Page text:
Warning! Spoiler Alerts Below!
I work as a nurse discharge planner in a local hospital, alongside social workers and physicians. I can tell you, the movie “I Care A Lot” is a real kind of scary about which very few people know.
The show is about a grifter of the legal kind…sort of. She uses government money and resources to take over care of the elderly when they’ve become too incapacitated to care for themselves. However, she cherry-picks people who have a large estate. She then “pays herself” by selling off her elderly clients’ belongings, liquidating assets, and then “managing” the clients’ funds for their care.
This grifter will even go to lengths to conjure up fake cognitive impairment or early-onset dementia for her potential “clients.” She collaborates with a primary care physician and uses emergency hearings in family court to take over the care of the wealthy elderly.
Some people may think, “Oh, that can’t happen. That’s not real.”
I beg to differ; it can be very real, just as elderly financial abuse is very real.
This movie goes way over the top in the financial abuse from one professional guardian and how she scams the courts and the abused elderly out of their money and assets. I mean, the Russian Mafia gets involved, and many people die. That typically doesn’t happen in elderly financial abuse.
In reality, a legal guardian has strict boundaries guided by the courts on what they can and cannot do. Guardians must agree to the courts’ obligations and have restrictions on how they get paid. The question is, although regulations are in place, is it possible for a guardian or power of attorney to take advantage financially of the person for which they’re caring?
I’m not a lawyer. I don’t know the legal obligations or ramifications of this scenario. However, I’ve seen plenty of people “caring” for an elderly person take undue financial advantage, even if that elderly person was not legally under the care of the abuser.
I’ve seen daughters and sons of the elderly who have Power of Attorney who’s “paid themselves” for their services.
Many of these adult children consider this money their inheritance. They will go to great lengths to personally retain that money, even if it means the elderly adult goes without adequate care.
Even if Adult and Protective Services (APS) gets involved, the investigation is a slow and tedious process.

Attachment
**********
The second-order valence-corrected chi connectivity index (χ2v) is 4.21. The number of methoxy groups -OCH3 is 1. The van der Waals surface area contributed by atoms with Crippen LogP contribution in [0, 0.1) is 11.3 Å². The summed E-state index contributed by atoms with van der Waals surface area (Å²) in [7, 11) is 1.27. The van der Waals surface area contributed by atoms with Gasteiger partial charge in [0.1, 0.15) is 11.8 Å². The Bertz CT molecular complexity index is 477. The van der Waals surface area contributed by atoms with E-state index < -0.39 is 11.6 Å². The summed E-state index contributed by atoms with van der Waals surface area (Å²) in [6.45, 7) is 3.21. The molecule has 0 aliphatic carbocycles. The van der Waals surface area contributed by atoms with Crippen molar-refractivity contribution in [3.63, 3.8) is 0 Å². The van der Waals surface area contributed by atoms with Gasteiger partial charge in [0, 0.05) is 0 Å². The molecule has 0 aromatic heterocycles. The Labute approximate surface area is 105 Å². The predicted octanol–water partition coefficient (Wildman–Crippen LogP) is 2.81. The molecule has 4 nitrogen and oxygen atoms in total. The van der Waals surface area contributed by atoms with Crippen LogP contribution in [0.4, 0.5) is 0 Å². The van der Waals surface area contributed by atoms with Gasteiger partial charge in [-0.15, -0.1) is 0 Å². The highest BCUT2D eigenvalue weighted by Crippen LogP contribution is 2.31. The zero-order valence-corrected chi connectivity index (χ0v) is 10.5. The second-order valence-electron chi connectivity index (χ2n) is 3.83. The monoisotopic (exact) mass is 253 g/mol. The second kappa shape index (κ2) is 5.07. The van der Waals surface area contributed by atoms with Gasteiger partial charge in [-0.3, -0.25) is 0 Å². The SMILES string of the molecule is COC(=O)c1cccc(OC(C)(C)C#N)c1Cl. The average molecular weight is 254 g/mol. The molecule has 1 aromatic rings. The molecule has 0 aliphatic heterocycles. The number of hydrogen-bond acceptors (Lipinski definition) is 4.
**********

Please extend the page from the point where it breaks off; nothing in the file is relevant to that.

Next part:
According to the National Council on Aging:
Approximately 1 in 10 Americans aged 60+ have experienced some form of elder abuse. Some estimates range as high as 5 million elders who are abused each year. One study estimated that only 1 in 14 cases of abuse are reported to authorities.
In almost 60% of elder abuse and neglect incidents, the perpetrator is a family member. Two-thirds of perpetrators are adult children or spouses.
Elders who have been abused have a 300% higher risk of death when compared to those who have not been mistreated. While likely under-reported, estimates of elder financial abuse and fraud costs to older Americans range from $2.9 billionto $36.5 billion annually. Yet, financial exploitation is self-reported at rates higher than emotional, physical, and sexual abuse or neglect. (source)
Imagine your narcissistic sibling taking care of your parents. They decide to pay themselves for their trouble, gaslighting parents for money, using vehicles, or even coercing them to move or sell assets. Your sibling could put their names on your parents’ banking accounts, credit cards, or other ways to get access to the money.
That’s financial abuse, and it’s illegal. “I Care A Lot” brings to light the vulnerability of the elderly and shows how easily others can take advantage of them.
That movie made me uncomfortable because it hit much too close to home. After all, I’ve seen it happen, and it’s cruel and devastating to the older adult who lives on a fixed income and using their assets to live and take care of themselves. However, we should all be shown this aspect of abuse and be aware that it goes on and becomes uncomfortable about it.